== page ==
January 26, 2017
South Africa’s leading private higher education institutions have committed to improving the quality and positioning of the sector in the country.
Launched with an official signing ceremony at Milpark Education in Johannesburg yesterday (Wednesday 25 January), SA Private Higher Education (SAPHE) aims to build public awareness of and trust in private higher education by addressing myths and misperceptions about the sector, to ultimately increase access to higher education. Additionally, the association will seek to ensure that there is a greater understanding by the general public of the quality study options available outside of public universities.
“Although the term ‘private universities’ has gained some popular traction in recent months, many are not aware that private higher education institutions legally may not describe themselves as such. Therefore, unlike the situation with private schools, many prospective students are not even aware of the high quality, accredited qualifications they are able to pursue at scores of respected institutions across the country,” says Dr Felicity Coughlan, chair of SAPHE.
“Additionally, there remains a perception that a qualification from a public university is automatically more valuable than one from a private higher education institution. This could not be further from the truth, and unfortunately, this lack of awareness means that prospective students who may have been able to study towards a degree never do so.”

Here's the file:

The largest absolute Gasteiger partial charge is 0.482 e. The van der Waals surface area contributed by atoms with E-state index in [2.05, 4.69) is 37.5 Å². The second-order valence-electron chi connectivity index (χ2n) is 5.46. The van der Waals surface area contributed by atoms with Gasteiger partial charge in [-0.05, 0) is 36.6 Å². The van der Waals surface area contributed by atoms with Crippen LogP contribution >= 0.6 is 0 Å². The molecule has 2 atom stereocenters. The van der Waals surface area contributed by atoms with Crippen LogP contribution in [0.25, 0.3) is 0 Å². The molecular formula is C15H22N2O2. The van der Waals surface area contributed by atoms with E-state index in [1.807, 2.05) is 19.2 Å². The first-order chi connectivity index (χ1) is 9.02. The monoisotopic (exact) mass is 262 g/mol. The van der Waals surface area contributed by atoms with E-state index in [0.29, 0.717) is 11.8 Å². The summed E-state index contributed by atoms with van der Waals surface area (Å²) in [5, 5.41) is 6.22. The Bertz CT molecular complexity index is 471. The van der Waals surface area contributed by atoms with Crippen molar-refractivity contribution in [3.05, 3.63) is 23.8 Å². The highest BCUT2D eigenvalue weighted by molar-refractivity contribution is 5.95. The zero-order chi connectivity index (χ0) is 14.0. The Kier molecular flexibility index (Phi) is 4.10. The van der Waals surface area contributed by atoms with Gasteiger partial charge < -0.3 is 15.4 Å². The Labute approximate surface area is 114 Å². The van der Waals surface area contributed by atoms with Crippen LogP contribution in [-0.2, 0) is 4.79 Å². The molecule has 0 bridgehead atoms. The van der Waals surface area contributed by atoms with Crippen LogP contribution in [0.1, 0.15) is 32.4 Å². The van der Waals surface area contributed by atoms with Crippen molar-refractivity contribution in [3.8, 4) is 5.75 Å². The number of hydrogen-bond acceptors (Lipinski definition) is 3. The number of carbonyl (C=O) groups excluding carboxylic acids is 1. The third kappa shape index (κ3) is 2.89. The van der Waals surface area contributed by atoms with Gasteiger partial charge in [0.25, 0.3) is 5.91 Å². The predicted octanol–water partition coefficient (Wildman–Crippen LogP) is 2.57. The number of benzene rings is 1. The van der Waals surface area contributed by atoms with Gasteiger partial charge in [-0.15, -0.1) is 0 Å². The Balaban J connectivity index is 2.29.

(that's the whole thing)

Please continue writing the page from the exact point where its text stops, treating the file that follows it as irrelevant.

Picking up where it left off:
SAPHE members include most of the leading private higher education institutions in South Africa, including The Independent Institute of Education (Varsity College, Rosebank College, Vega, Design School SA and The Business School at Varsity College), Monash, Da Vinci, Boston, Milpark Business School, Southern Business School, the International Hotel School, Aros, St Augustine, AFDA and Inscape.
While SAPHE members have worked together as an interest group for more than five years, a decision was made to formalise the association due to the increased need for a unified and clear voice on the alternatives that private higher education is able to offer to students, society and the economy.
“The potential role of private higher education in the country is not well understood,” says Coughlan.
“Communicating opportunities in the sector to the general public, prospective students and parents is severely hamstrung by the fact that private institutions may not call themselves private universities. This is despite South Africa’s unitary quality assurance system (for the accreditation and registration of higher education qualifications) being equally applicable to both the private and public sector.
“SAPHE is committed to enabling student decisions by clearly communicating what private higher education offers, but more importantly to ensuring that quality and relevance promises are delivered on by its members. A third and equally important objective is one of advocacy with the regulators and with society.”
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